Part 2: Speaking
My husband and I once watched a documentary about a young man living on a small farm in China with his mother. The two lived in exile from the village, as the people disapproved that he was not killed at birth, since he was malformed. On the son’s shoulder, close to his neck, lived a vestigial twin. It consisted only of a nose and mouth connected to the young man’s nervous system. When he laughed, the eerie twin’s mouth widened and its tongue rose and fell, just like its host’s. When the young man cried, his twin’s mouth crumpled in silent mimicry of sobs. Somehow this never-to-be-forgotten image explains to me the function I expected of my fiddle – except that it was going to express my emotions in sound, not physical mimicry. The vision now seems like an immature expectation full of beginner’s hubris, but not without truth.
Working with fourth and fifth graders last spring, I would ask, “If you were a space man, how would you guess that a human could talk?” Well, humans have mouths – openings in their bodies. They also have lungs that inflate and deflate, so air passes through the throat, changing tones as the muscles in the vocal chords expand and contract. The tongue shapes words, cooperating with teeth, lips.
The fiddle can also talk, or sing, in that it has two openings, the sound holes. (To call them F holes made the kids snicker, but let’s forget about that.) The wind, or vibrating force, is created by drawing across the fiddle strings with the bow. That the bow is made of a wand and a horse’s tail made eyes wide. The sound of the note you want to make, I told them, comes from shortening the fiddle string by stopping the sound in different places with the fingers of your left hand, analogous to the work of the vocal chords. (Of course I didn’t use the word “analogous,” but struggled to show with my fingers how the vocal chords work.) The function of articulation is not by tooth and tongue and lips then, but by the strokes of the bow, controlled precariously by the fingers of the right hand. Are the motions of the bow choppy and short? Are they long and resonating? Hard, soft, medium pressure applied?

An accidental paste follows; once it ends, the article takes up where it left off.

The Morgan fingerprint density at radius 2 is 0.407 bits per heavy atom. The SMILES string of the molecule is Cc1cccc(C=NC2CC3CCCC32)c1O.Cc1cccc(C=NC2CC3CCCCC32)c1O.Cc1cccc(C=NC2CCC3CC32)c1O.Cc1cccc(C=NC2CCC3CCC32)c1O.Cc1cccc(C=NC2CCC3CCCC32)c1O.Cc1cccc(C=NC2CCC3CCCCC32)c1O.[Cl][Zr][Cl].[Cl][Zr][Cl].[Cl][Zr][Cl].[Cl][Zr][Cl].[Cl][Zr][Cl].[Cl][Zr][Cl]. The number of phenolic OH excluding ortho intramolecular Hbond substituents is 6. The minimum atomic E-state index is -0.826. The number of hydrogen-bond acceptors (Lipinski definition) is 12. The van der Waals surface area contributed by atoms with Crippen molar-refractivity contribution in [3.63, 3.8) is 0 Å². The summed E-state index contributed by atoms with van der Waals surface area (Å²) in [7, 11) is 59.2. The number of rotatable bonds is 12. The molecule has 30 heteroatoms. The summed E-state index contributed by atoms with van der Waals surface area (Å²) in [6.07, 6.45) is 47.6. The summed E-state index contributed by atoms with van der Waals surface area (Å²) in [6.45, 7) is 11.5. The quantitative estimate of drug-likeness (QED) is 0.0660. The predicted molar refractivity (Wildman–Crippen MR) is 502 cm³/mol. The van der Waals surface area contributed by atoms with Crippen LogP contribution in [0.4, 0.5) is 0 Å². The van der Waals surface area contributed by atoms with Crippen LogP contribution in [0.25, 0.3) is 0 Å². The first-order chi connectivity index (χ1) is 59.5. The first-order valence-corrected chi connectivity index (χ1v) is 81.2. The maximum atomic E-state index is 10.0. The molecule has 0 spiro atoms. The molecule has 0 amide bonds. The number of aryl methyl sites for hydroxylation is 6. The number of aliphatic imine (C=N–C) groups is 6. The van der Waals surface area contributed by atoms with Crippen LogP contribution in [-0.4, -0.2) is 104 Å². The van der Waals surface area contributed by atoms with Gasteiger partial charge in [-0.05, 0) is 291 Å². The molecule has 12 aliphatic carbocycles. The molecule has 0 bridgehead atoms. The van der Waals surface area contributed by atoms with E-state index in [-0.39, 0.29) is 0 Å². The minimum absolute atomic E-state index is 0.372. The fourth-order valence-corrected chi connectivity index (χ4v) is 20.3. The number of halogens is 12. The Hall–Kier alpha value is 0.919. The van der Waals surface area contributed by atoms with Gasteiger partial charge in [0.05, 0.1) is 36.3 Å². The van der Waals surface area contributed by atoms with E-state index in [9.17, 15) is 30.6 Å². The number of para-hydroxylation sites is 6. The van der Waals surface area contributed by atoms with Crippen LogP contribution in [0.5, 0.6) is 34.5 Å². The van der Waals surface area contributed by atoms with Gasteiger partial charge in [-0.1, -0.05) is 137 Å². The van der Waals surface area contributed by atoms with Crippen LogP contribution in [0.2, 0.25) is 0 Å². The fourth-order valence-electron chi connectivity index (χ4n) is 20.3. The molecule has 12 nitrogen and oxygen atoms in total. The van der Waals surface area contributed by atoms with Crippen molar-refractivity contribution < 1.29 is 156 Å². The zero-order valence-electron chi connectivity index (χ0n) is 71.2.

Because I believe in the energy centers of the body known as chakras, I appreciate the space that the fiddle occupies when played. The fiddle sits under the chin, protrudes from the body, and becomes an extension of the neck, throat and upper chest. In energetic terms, it lies close to the fifth chakra – that of vocalizing the soul’s work of receiving, interpreting, and then giving back information based on one’s unique experience, worship, perception. The position also hovers about the fourth or heart chakra, the warm energy field that transforms experience into nourishment and also allows us to love and be loved by others. The fiddle, then, is the little twin who is capable of broadcasting intense expression.
When I was new to Irish fiddling, and would tell people I thought I had a lot to communicate on the fiddle, they responded cynically. My husband suggested I tape record myself playing a jig with great emotion, then play it a second time shifting my attention to control of my motor skills, then listen to the difference. What he predicted was true: the controlled piece sounded much “better” because the force of emotion made my playing sloppy. Taking what is inside and projecting it is one thing, but preparing the message to be received and understood by others is another time consuming process. Like learning language, it is a long journey from using beginner’s words and phrases in order to voice basic needs to communicating ideas in complex word groups, conveying specific and detailed information. An even deeper layer of language is culture-specific, using colloquial terms readily understood by members of a community that shares physical, social, and historical references.
It is between two poles – the technical and the emotional -- I’ve had to bounce back and forth, over and over the years, while a river of information from listening to other players runs through my body/mind memory: tempo, phrasing and variation, tone, articulation. Emotion. But I’m always working toward creating a fiddle voice that represents my feeling- world, couched in my relationship to Irish traditional music.